Article 50 is a formal mechanism that the UK has to trigger to leave the European Union. It is part of the Treaty on European Union (TEU), often referred to as the Lisbon Treaty.
How and when it is triggered is hugely significant to Unite members because it is fundamental to the UK’s future trade arrangements, and therefore to members’ jobs.
Article 50 is activated when a member of the EU gives notice for negotiations on withdrawal to start. There is no going back when this happens - Article 50 cannot be reversed.
Once Article 50 is triggered, there are just two years for the exit terms to be negotiated, unless every other EU member country agrees it can be longer. If agreement has not been reached by the end of those two years, the UK will simply stop being a member of the EU, without access to the single market and with no other trading relationship with Europe in place.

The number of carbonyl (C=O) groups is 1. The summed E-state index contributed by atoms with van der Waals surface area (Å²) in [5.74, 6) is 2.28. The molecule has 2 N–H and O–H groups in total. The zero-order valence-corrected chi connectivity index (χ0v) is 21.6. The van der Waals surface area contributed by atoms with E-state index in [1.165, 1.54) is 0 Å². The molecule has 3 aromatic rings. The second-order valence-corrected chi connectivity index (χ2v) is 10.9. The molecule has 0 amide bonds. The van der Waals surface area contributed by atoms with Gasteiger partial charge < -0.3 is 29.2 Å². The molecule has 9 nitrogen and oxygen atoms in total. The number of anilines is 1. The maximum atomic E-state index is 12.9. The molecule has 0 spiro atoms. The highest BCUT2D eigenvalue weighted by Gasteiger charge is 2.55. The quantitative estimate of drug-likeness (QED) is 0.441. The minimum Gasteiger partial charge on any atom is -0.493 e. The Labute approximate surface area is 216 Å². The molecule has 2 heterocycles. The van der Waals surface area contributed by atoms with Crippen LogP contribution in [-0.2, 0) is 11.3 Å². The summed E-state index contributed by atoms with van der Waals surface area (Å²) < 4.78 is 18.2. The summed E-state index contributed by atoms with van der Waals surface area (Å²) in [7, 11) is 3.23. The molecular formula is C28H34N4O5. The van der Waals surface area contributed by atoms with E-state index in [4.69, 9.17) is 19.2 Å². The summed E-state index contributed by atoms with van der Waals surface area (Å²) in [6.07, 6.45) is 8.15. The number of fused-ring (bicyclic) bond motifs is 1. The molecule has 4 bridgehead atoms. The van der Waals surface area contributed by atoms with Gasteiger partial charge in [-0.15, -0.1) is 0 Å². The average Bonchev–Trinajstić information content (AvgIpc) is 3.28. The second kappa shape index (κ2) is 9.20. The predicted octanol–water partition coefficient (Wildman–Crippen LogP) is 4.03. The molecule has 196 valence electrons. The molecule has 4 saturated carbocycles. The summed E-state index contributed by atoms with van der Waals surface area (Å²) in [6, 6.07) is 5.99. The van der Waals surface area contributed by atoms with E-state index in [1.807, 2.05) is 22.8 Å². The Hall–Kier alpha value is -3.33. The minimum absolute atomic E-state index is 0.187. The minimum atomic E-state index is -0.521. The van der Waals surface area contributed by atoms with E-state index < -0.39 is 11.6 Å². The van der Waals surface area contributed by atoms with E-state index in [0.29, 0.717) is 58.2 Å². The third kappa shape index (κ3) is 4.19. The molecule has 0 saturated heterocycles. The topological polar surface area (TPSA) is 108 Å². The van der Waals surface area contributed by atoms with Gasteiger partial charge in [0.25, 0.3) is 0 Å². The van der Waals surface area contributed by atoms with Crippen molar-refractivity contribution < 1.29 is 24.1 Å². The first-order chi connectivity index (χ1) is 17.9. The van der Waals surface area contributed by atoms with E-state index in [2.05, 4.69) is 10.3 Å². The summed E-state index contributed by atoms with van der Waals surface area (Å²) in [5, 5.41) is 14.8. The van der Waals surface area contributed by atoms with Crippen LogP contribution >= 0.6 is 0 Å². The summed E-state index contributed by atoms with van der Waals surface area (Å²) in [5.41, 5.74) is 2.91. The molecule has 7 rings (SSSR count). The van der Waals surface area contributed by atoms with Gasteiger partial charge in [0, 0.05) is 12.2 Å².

This is the worst case scenario, but could happen if the UK goes into those negotiations in a position of weakness, not knowing what will replace EU membership.
Unite says that Article 50 must not be triggered until it is a clear what future relationship with the EU the government wants and what the EU is prepared to give, including what replacement trade arrangements will look like.
Without knowing what will be in the exit agreement, triggering Article 50 could be a disaster for the British economy, jobs and workers’ rights.
Unite will campaign to stop it happening until we know exactly how our members’ jobs and living standards will be protected post-Brexit.